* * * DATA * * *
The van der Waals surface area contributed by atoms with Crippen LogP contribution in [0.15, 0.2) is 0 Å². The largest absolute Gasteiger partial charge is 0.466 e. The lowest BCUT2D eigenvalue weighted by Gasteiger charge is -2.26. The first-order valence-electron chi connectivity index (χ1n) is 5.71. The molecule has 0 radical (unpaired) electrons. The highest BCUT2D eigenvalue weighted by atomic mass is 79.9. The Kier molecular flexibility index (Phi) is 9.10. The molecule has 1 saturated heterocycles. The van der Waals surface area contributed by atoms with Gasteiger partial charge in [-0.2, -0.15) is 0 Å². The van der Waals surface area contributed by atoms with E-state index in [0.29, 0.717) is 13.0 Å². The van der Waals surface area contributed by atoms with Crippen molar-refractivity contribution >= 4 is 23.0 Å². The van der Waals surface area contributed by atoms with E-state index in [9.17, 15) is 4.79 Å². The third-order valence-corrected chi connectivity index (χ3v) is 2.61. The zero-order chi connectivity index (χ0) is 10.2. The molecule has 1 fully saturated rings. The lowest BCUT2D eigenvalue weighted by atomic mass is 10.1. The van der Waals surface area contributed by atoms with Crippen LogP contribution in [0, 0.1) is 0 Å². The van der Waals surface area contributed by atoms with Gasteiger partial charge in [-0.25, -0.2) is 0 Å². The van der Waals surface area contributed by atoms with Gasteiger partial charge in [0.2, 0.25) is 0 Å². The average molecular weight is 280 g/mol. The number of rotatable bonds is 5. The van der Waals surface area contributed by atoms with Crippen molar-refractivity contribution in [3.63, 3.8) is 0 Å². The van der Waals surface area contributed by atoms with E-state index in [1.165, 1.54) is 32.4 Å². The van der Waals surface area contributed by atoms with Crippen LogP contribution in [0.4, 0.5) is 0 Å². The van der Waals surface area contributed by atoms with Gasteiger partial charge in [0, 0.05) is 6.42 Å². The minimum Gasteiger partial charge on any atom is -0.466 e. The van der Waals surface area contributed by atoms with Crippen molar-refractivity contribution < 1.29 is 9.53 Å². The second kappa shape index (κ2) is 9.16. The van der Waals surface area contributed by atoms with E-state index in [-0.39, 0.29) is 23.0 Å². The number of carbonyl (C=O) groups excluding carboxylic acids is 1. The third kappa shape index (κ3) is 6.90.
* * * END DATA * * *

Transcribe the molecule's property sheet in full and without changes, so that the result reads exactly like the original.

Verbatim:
The van der Waals surface area contributed by atoms with Crippen LogP contribution in [0.15, 0.2) is 0 Å². The largest absolute Gasteiger partial charge is 0.466 e. The lowest BCUT2D eigenvalue weighted by Gasteiger charge is -2.26. The first-order valence-electron chi connectivity index (χ1n) is 5.71. The molecule has 0 radical (unpaired) electrons. The highest BCUT2D eigenvalue weighted by atomic mass is 79.9. The Kier molecular flexibility index (Phi) is 9.10. The molecule has 1 saturated heterocycles. The van der Waals surface area contributed by atoms with Gasteiger partial charge in [-0.2, -0.15) is 0 Å². The van der Waals surface area contributed by atoms with E-state index in [0.29, 0.717) is 13.0 Å². The van der Waals surface area contributed by atoms with Crippen molar-refractivity contribution >= 4 is 23.0 Å². The van der Waals surface area contributed by atoms with E-state index in [9.17, 15) is 4.79 Å². The third-order valence-corrected chi connectivity index (χ3v) is 2.61. The zero-order chi connectivity index (χ0) is 10.2. The molecule has 1 fully saturated rings. The lowest BCUT2D eigenvalue weighted by atomic mass is 10.1. The van der Waals surface area contributed by atoms with Crippen LogP contribution in [0, 0.1) is 0 Å². The van der Waals surface area contributed by atoms with Gasteiger partial charge in [-0.25, -0.2) is 0 Å². The van der Waals surface area contributed by atoms with Gasteiger partial charge in [0.2, 0.25) is 0 Å². The average molecular weight is 280 g/mol. The number of rotatable bonds is 5. The van der Waals surface area contributed by atoms with Crippen molar-refractivity contribution in [3.63, 3.8) is 0 Å². The van der Waals surface area contributed by atoms with E-state index in [1.165, 1.54) is 32.4 Å². The van der Waals surface area contributed by atoms with Crippen LogP contribution in [0.4, 0.5) is 0 Å². The van der Waals surface area contributed by atoms with Gasteiger partial charge in [0, 0.05) is 6.42 Å². The minimum Gasteiger partial charge on any atom is -0.466 e. The van der Waals surface area contributed by atoms with Crippen molar-refractivity contribution < 1.29 is 9.53 Å². The second kappa shape index (κ2) is 9.16. The van der Waals surface area contributed by atoms with E-state index in [-0.39, 0.29) is 23.0 Å². The number of carbonyl (C=O) groups excluding carboxylic acids is 1. The third kappa shape index (κ3) is 6.90.